Jason Anderson is a prolific singer/songwriter from New England who has now settled in Brooklyn. He runs around, wild-eyed, singing at the top of his lungs about not giving up, and life’s best moments, and being in love.
Jason Anderson, as mentioned above, is a prolific singer/songwriter from New England who has now settled in Brooklyn. He’s recorded several albums for K Records and toured around the world, sometimes by himself, sometimes playing with Kimya Dawson, Tilly and the Wall, Mount Eerie, and others. Before I saw him I expected his live show to be tender and wistful (like the records of his I had heard) and, while it was those things at times, it was a lot more; high-energy, loud, life-affirming, sweaty–dare I say it– downright Springsteen-y. It’s difficult to feel anything less than inspired during a Jason Anderson show. He runs around, wild-eyed, singing at the top of his lungs about not giving up, and life’s best moments, and being in love. More than that, he gets everyone to sing along.
The Rumpus: Hey Jason, I don’t know how to write or how speak to people, so this might not go so well. How was your most recent tour?
Jason Anderson: It was awesome! I had an amazing time. I really love the south. A few new cities that I totally fell in love with (Atlanta! Richmond!), and so many friends, new ones that I was excited to meet and hang out with, and old ones whom I cherished seeing after a while apart. Wonderful, incredible vegan food everywhere! One of my (many, many) favorite parts of touring is discovering the awesome local restaurants; that being said, you gotta check out Soul Veg in Atlanta, Rosetta’s in Asheville, Panda Veg in Richmond. So good. I also really like looking at old, historic houses. I got to do a lot of that in Charleston, South Carolina and in Richmond, too. So pretty and interesting. Touring is so great. The shows are so fun and important to the experience but there is so much else that is fun and important to the experience, too. Friends, conversations, food, walks, small daily adventures.
Rumpus: Can you talk a little bit about your early shows? I’ve been wondering about how you arrived at your current inspirational, we’re-all-in-this-together kind of performing style. Was it like that from the beginning? Or was there a person/event/thing that helped to shape it?
Anderson: Shows were always pretty non-traditional; some of the earliest ones, I would just invite people over to my dorm room and sing songs, with everyone sitting about, on the floor, on the bed, on the windowsill. Those were great. I always wanted to put on an amazing show. With the solo performances, early on, a bunch of friends were touring and recording together and I think being mutually inspired by each other. I know I was. So different things were always experimented with, like playing off the stage, not using microphones and encouraging sing-alongs and other forms of participation from the audience. I think those three things are maybe what you could call the groundwork for where I ended up being inspired to ultimately adapt the way i want to put on a show (which, of course, is still developing, with every show and every tour). I have just always wanted to make fun stuff happen. Life is too short not to enjoy as much of it as possible!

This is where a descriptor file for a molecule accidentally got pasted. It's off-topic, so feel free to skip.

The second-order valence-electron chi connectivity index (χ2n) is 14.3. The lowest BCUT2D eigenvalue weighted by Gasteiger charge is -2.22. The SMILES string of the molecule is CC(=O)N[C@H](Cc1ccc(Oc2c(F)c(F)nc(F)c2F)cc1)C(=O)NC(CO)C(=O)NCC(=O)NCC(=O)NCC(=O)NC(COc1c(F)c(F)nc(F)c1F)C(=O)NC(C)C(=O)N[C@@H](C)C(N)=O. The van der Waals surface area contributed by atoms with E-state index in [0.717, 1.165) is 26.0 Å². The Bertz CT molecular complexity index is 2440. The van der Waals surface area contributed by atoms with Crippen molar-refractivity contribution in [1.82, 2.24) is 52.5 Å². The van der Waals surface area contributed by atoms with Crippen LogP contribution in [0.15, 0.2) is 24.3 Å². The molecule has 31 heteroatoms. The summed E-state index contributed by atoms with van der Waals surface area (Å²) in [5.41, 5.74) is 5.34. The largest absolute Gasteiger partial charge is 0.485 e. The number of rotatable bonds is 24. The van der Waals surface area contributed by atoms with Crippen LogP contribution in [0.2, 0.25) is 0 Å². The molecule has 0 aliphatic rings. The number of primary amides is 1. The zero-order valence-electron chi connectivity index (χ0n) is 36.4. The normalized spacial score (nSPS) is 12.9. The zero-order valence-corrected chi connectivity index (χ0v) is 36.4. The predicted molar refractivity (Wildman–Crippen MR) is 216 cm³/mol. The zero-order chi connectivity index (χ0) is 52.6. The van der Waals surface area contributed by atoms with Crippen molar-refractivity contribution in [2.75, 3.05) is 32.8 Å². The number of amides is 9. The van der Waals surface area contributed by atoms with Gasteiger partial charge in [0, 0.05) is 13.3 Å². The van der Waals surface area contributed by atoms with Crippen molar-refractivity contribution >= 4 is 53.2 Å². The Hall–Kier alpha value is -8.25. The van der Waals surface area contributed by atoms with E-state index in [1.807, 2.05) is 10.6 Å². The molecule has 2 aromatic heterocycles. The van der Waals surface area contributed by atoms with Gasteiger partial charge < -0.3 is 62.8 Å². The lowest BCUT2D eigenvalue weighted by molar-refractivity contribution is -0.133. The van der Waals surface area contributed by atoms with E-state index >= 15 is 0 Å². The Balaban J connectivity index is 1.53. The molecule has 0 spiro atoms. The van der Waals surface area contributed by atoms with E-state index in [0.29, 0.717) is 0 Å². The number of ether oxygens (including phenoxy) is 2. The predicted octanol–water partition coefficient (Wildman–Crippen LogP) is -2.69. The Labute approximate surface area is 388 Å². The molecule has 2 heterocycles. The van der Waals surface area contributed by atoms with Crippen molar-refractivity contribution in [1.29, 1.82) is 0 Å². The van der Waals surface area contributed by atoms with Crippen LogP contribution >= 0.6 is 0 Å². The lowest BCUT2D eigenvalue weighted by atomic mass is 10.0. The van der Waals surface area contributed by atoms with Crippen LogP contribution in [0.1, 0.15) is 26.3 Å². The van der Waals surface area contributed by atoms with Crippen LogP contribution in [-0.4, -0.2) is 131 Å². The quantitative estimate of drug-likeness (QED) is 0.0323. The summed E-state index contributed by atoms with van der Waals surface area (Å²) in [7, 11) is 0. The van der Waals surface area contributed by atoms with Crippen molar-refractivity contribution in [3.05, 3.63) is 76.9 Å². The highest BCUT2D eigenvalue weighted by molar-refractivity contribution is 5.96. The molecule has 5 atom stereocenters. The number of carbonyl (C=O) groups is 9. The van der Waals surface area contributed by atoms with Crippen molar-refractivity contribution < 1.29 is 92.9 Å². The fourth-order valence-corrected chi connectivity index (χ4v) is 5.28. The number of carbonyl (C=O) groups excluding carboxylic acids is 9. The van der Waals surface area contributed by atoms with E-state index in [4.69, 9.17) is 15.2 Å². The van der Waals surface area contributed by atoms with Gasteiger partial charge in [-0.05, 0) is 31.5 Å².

Rumpus: Before you started teaching–is that still true? Are you still working as a kids’ music teacher?–how many months did you spend on the road?
Anderson: Yes, I am halfway through my third school year in Brooklyn. It’s awesome being a teacher. I can’t tour year-round anymore, but it’s nice to have school breaks. We have a february vacation, which I just used for this recent tour. There’s a spring break, too and of course summers off. I’m playing quite often around NYC, too. It’s great.
I toured non-stop for five years. Of course, I wasn’t playing shows every night for five years, though. It was about 7-8 months a year, in that period.
Rumpus: And a lot of that touring was done by sort of unconventional modes of transportation, right? Do you have a preferred method? Jonathan Richman was–or maybe still is–a big fan of touring by bus.